The very name the people gave him was a proof of his predestined rise to greatness. Sargon was not his real title. This was Sarganu, which a slight change of pronunciation altered into Sargina, a word that conveyed the meaning of “constituted” or “predestined” “king” to his Accadian subjects.

It was the form assumed in their mouths by the Semitic Sarru-kinu, and thus reminded them of the Sun-god Tammuz, the youthful bridegroom of Istar who was addressed as ablu kinu or “only son,” as well as of Nebo the “very son” (ablu kinu) of thc god Merodach.

Sargina, however, was not the only name by which the king was known to them. They called him also Dádil or Dádal, a title which the Semitic scribes afterwards explained to mean “Sargon, the king of constituted right (sar-kinti), devisor of constituted law, deviser of prosperity,” though its true signification was rather “the very wise.”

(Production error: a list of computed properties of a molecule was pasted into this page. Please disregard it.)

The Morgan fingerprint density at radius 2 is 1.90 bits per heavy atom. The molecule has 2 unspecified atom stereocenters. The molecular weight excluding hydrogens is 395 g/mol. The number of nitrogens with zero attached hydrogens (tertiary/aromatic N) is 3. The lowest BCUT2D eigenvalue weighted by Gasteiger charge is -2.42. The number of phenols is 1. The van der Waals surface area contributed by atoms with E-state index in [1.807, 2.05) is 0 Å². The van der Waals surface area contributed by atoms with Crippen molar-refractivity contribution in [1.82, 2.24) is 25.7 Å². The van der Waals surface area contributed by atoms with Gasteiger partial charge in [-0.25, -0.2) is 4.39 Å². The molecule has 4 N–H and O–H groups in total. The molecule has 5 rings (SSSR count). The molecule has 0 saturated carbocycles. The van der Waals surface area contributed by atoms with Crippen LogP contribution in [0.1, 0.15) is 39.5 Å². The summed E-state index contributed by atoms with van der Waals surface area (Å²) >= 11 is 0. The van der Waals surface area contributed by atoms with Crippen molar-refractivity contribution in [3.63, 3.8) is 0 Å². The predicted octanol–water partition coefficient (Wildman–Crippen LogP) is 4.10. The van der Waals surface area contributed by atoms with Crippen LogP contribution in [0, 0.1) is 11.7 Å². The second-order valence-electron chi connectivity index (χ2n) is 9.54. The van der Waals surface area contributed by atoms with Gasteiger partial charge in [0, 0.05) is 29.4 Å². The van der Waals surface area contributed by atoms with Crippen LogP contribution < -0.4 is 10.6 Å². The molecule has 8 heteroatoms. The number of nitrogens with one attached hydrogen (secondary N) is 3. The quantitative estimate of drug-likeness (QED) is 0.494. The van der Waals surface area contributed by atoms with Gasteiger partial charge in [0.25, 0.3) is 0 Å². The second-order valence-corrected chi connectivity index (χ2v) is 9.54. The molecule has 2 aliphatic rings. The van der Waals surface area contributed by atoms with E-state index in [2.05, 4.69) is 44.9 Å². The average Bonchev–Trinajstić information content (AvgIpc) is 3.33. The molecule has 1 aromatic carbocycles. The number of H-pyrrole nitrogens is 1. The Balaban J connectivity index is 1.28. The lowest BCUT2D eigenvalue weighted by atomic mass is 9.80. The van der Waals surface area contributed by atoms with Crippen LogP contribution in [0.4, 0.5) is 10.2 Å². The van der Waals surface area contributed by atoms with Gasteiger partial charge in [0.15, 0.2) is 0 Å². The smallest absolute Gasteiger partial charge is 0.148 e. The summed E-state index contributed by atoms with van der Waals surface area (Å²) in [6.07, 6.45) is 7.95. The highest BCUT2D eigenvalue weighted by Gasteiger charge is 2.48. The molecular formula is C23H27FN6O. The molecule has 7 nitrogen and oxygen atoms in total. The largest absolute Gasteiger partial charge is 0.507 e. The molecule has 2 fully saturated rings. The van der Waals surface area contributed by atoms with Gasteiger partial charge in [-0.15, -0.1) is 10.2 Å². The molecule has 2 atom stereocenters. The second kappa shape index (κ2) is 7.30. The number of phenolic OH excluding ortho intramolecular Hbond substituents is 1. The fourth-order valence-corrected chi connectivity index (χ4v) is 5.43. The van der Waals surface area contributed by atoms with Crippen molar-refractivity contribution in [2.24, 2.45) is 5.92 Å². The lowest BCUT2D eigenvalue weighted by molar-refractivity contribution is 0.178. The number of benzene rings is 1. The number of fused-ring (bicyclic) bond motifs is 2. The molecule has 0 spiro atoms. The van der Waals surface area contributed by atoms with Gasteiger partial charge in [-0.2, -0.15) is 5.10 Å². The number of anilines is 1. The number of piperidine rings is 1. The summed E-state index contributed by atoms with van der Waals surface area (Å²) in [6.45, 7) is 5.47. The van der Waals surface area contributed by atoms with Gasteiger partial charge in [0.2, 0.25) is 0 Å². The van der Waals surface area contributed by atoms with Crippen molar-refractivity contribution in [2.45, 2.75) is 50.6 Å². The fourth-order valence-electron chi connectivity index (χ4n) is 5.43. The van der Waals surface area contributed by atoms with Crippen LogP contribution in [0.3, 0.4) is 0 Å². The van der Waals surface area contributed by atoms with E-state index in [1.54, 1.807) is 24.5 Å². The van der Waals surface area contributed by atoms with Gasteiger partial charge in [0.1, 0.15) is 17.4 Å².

A.H. Sayce, Lectures on the Origin and Growth of Religion as Illustrated by the Religion of the Ancient Babylonians, 5th ed., London, 1898, pp. 26-8.

Semites vs. Sumerians

“Each new discovery of cuneiform tablets elicits a wave of publications asserting biblical ‘parallels,’ many of them uncertain and farfetched, even when a millennium or more may have elapsed between the tablets and the relevant portion of the Bible.

The biblical scholar M. Dahood, for example, saw parallels betwen the Bible and cuneiform tablets from Ebla in northern Syria, which date to approximately 1300 years before the kingdom of David. E. A. Speiser insisted that the ‘patriarchal age’ of the Bible was reflected in tablets from Nuzi in northern Mesopotamia (early fourteenth century BCE), although most of his analogies have been discarded in recent years.

The discovery of prophetic documents at Mari (eighteenth century BCE) attracted much discussion, as did comparison of ancient treaties with the biblical covenant.